Did the World Economic Forum declare that coffee drinkers will have to limit themselves to two or three cups of coffee per year in the future? No, that's not true: No recommendation to limit coffee consumption was made at the Forum's annual meeting in Davos, Switzerland. At a session titled "Putting a Price On Nature," guest panelist Hubert Keller mentioned the average amount of CO₂ emissions, in tons, that are produced per ton of coffee consumed. He did not follow this with recommendations to limit coffee consumption, but to simply be aware of this. He followed with suggestions to transform monoculture coffee plantations to a more lucrative agroforestry model, which he said are regenerative and also sequester carbon.
The World Economic Forum has declared war on coffee drinkers, declaring that they are causing 'global boiling' and must be stopped at all costs.
According to World Economic Forum Agenda Contributor Hubert Keller, "The coffee that we all drink emits between 15 and 20 tonnes of CO2 per tonne of coffee... Every time we drink coffee, we are putting CO2 into the atmosphere."
(Source: thepeoplesvoice.tv screenshot taken on Wed Jan 24 21:40:36 2024 UTC)
A January 22, 2024, X post from Wide Awake Media is embedded in The People's Voice article. This post, when fully expanded, includes a direct link to the 48:32-minute-long video of the January 17, 2024, World Economic Forum (WEF) session. At the 24:28 mark, the host invites Hubert Keller, the senior managing partner at Bank Lombard Odier & Co. Ltd., to share his ideas on coffee. Keller says:
Coffee is really interesting because you have the nature dimension of coffee and then you have the economics of coffee, the value chain side of coffee. On the nature side, basically the coffee that we all drink, emits between 15 to 20 tons of CO₂ per ton of coffee -- so we should all know that. This is, every time we drink coffee we are basically putting CO₂ into the atmosphere. The other reason, and one other reason, most of the coffee plantation, most of the coffee is produced from monoculture and monoculture is also affected by climate change. The quality of these nature assets is deteriorating quite rapidly.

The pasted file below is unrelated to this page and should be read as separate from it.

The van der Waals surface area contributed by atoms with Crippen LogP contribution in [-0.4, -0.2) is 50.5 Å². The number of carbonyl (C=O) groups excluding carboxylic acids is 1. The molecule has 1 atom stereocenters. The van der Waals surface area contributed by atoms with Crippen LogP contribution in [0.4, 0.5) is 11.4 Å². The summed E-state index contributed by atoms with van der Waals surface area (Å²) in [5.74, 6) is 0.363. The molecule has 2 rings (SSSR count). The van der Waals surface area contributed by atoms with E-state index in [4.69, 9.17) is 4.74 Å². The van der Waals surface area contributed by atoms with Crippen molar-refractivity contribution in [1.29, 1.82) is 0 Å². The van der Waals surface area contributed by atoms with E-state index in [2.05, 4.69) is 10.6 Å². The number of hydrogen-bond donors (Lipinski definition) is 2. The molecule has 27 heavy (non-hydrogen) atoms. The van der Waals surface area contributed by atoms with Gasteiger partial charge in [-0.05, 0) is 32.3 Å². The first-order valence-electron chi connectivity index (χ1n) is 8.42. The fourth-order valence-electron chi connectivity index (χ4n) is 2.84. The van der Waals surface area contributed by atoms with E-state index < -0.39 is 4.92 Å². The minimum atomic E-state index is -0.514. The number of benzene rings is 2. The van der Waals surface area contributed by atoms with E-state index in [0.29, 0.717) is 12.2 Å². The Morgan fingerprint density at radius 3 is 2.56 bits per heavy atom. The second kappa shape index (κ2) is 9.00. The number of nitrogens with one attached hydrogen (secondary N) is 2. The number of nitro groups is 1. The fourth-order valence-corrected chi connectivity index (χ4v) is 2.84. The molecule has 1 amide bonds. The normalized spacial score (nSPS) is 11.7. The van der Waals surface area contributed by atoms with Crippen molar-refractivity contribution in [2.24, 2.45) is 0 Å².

The CO₂ statistic cited is by Keller is in line with current research. An analysis article by environmental scientists at the University College of London published in theconversation.com on January 4, 2021, cites roughly the same 15:1 CO₂ to coffee ratio, but also add details about how that carbon cost could be reduced to 3.51:1 using green methods:
Growing a single kilogram of Arabica coffee in either country and exporting it to the UK produces greenhouse gas emissions equivalent to 15.33 kg of carbon dioxide on average. That's raw, pre-roasted beans (otherwise known as 'green coffee') produced using conventional methods. But by using less fertiliser, managing water and energy use more efficiently during milling and exporting the beans by cargo ship rather than aeroplane, that figure falls to 3.51 kg of CO₂ equivalent per kg of coffee.
The People's Voice claims the WEF said people must dramatically limit their coffee consumption -- but Keller and other WEF forum participants did not suggest that. At the 26:38 mark in the video, Keller concludes his message with his ideas for how coffee production could be done better, finishing with a reassuring word to coffee drinkers:
The opportunity is to basically bring capital for return in this value chain, to basically, you know, acquire or lease these coffee assets, these monoculture coffee assets, to transform them to a regenerative agroforestry model. In doing so we would create effectively a climate and a nature premium which will have a lot of value for these parts of the value chain that can inset these climate and the nature premium and you end up with basically coffee plantations that are fully regenerative, that are sequestering carbon, that are positive for nature, that are restoring biodiversity, and that basically are creating better value for an asset that has a longer life without actually the consumer paying any more for its daily coffee.
Lead Stories used Google to search the WEF website for "coffee AND '2 or 3 cups per year'" (archived here). We found no articles stating that people should limit their coffee to two or three cups per year.
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